It’s no fun being left in the dark about a hot topic or issue only to be blindsided by the truth.
People appreciate candor. They want to know how they’re doing and where they stand relative to their peers, their superior’s expectations and performance standards.
Candor paves the way for creativity, which turns into innovation. Without candor, a company cannot respond to market changes, customer needs or internal culture challenges simply because they lack the relevant, timely and valid information necessary to make accurate decisions.
However, candor can also be agony that snowballs into torture if expressed incorrectly.
There is a right way and a wrong way to be candid with people, and unfortunately, we only learn the right way after dealing the wrong way. (I speak from personal experience on this one. How’s that for candor?)
How do you know when your candor is about to turn toxic? Take a look at the following questions and see the guide below to measuring your level of candor corruption:
Will the information I share be a surprise?
Hopefully not. If it is, then the next question becomes, “why?” Why did you wait so long to share the truth? People who avoid conflict do so for a number of reasons, whether it be a lack of trust or just not wanting to spend the next three hours in a conversation, according to Patrick Lencioni, organizational health consultant and author of The Five Dysfunctions of a Team.
Are you a giver, taker or shaker?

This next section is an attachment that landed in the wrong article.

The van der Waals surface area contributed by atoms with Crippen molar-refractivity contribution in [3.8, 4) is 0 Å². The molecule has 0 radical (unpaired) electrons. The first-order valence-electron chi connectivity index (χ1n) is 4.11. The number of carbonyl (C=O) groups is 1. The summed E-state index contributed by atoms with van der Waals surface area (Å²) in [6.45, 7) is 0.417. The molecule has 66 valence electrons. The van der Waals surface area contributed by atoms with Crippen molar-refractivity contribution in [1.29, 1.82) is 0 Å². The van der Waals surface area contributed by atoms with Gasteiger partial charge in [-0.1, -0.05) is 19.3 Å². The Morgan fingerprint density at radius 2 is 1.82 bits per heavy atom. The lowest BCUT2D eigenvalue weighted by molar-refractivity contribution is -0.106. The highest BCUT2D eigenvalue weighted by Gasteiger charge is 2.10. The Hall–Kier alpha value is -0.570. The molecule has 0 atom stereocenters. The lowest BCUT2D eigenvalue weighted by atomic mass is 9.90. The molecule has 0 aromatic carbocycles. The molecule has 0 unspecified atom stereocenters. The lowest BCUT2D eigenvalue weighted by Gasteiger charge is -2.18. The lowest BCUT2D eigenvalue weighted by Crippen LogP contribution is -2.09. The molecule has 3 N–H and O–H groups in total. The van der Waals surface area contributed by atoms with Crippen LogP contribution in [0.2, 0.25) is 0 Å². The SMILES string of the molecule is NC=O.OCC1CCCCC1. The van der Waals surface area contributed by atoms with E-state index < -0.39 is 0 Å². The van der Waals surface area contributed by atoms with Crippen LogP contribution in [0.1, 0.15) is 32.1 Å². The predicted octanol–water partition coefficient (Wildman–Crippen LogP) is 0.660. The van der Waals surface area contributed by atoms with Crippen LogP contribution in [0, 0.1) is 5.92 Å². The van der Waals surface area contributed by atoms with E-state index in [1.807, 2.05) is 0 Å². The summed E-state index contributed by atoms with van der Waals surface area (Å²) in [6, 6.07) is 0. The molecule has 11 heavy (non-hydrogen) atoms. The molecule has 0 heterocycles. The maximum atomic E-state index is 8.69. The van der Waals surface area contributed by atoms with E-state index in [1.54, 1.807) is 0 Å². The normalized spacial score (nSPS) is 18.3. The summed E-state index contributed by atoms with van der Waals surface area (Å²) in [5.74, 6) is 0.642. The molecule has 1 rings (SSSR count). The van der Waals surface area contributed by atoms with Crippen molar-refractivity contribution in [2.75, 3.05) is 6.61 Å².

People who only give feedback are toxic because they’re unwilling to hear others’ feedback about themselves. Those who only take feedback and avoid giving it work from a place of fear -- of conflict, to be specific -- while the shakers are ready to shake things up and down the line.
Is the relationship reliable?
This questions picks at the foundation of any relationship, and that’s trust. Relationships that are less than reliable hold “offline” conversations and avoid hot-topic agendas because there's fear that the message will be ill-received.
Is my candor emotionally driven or fact based?
If it’s emotion, then be aware that emotions change (this is why we often wonder, “Why did I say that? That was so stupid of me!”). Yes, it happens, but the more that you can position yourself into a dialogue that cites facts and behaviors over opinion and speculation, the better.
Ready for the guide?
Here it is: If you answered “yes” to any of the above, your candor is toxic (how’s that for a simplified guide?). That’s the bad news. The good news is there are easy ways to positively inject candor into your culture. Here are three of them:
Speak to the positive.
Avoid using contractions -- such as words that end in “n’t,” including “don't,” “wouldn’t” or “can’t." Doing so will force your brain to look for the positive in everything rather than settling for the negative.
Think “we,” not “me.”
There’s nothing worse than information hoarders. You know, people who say nothing and then once the boss enters the room suddenly get stung by the good idea fairy? Sharing information breeds trust and transparency and provides the information people need to be their best.
Candor must be expressed from the top if it is to permeate a team or a culture. People must know what healthy candor looks like in order to model it, not to mention know that it is accepted.
How do you promote candor? It’s not easy being the bad guy. It warrants mental and emotional courage to go against the grain and be the person others love to hate. But then again, what will happen if you don’t?